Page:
DUKES v. COMMISSIONER OF SOCIAL SECURITY
ORDER the Commissioners decision denying Plaintiff S.D.s application for disability benefits is hereby REMANDED to the Commissioner pursuant to sentence four of 42 U.S.C. § 405(g). Ordered by US MAGISTRATE JUDGE CHARLES H WEIGLE on 9/7/2021. (tam)
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IN THE UNITED STATES DISTRICT COURT
FOR THE MIDDLE DISTRICT OF GEORGIA
Case No. 5:20-cv-00253-CHW
Social Security Appeal
This is a review of a final decision of the Commissioner of Social Security denying
Plaintiff’s application for disability insurance benefits. The parties consented to have a United
States Magistrate Judge conduct all proceedings in this case, and as a result, any appeal from this
judgment may be taken directly to the Eleventh Circuit Court of Appeals. As discussed below, this
case must be REMANDED to the Commissioner pursuant to sentence four of 42 U.S.C. § 405(g)
for a reevaluation of the evidence relating to Plaintiff’s mental functioning.
Plaintiff applied for Title XVI disability benefits in October 2014, alleging disability due
to “mental health, PTSD, anxiety[,] depression and … asthma.” (R. 139, 247). After Plaintiff’s
application was denied initially and on reconsideration at the state-agency level of review, Plaintiff
requested further review before an Administrative Law Judge (ALJ).
Plaintiff appeared for an initial hearing before a first ALJ in March 2018, whereupon
Plaintiff testified that she was unable to work due, primarily, to the problems of “interacting with
other people and comprehensive problem[s] — comprehending and just the memory[, i]t’s just
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hard to remember a lot of things.” (R. 52). Plaintiff testified that she ordinarily treated these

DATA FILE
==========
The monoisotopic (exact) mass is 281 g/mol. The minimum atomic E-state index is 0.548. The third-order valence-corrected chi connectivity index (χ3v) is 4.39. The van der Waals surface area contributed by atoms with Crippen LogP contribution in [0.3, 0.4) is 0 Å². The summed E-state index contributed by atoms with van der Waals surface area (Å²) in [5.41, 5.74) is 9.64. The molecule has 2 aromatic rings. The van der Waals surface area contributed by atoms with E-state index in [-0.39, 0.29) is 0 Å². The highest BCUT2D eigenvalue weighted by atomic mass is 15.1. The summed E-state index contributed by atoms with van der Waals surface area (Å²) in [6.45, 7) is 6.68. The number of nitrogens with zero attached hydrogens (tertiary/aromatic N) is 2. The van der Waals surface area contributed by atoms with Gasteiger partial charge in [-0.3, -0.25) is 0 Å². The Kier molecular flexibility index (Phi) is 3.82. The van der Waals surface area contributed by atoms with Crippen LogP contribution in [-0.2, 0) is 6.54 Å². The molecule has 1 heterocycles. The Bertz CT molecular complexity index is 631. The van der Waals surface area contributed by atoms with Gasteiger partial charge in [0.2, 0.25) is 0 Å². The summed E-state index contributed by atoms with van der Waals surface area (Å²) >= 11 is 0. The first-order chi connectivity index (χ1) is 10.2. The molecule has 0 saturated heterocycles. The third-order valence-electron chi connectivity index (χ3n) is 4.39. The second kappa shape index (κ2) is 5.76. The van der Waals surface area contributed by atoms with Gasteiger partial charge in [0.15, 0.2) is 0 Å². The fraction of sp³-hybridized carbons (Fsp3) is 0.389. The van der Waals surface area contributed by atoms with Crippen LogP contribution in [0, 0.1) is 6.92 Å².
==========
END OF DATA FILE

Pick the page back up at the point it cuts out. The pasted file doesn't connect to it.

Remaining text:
symptoms with the medications Seroquel, Prozac, and Gabapentin, but that she had had some
difficulty affording the medications. (R. 54–55). Plaintiff also testified as to physical symptoms of
grip weakness and radiating pain associated with a back surgery stemming from a 2015 motor
vehicle accident. (R. 57–58).
A first ALJ issued an initial unfavorable opinion in April 2018 (R. 118–127), but the
Appeals Council remanded Plaintiff’s case for a renewed consideration of the evidence relating to
Plaintiff’s mental functioning, particularly a consultative psychological evaluation performed by
Dr. John C. Whitley, Ph.D. (R. 134). On remand, a different ALJ conducted a second hearing in
July 2019 (R. 32–43) and issued another unfavorable opinion in September 2019. (R. 15–26). The
second ALJ assigned “little weight” to Dr. Whitley’s opinion (R. 23) and determined that Plaintiff
could perform simple work with no interaction with the public and no close teamwork with coworkers. (R. 20). In April 2020, the Appeals Council declined to conduct a second round of
administrative review in Plaintiff’s case. (R. 1).
Plaintiff now seeks judicial review on the basis that the second ALJ erred by (1) failing to
find Plaintiff disabled under listing 12.05B, and by (2) providing a deficient evaluation of
Dr. Whitley’s opinion. For the reasons discussed below, a remand is warranted on Plaintiff’s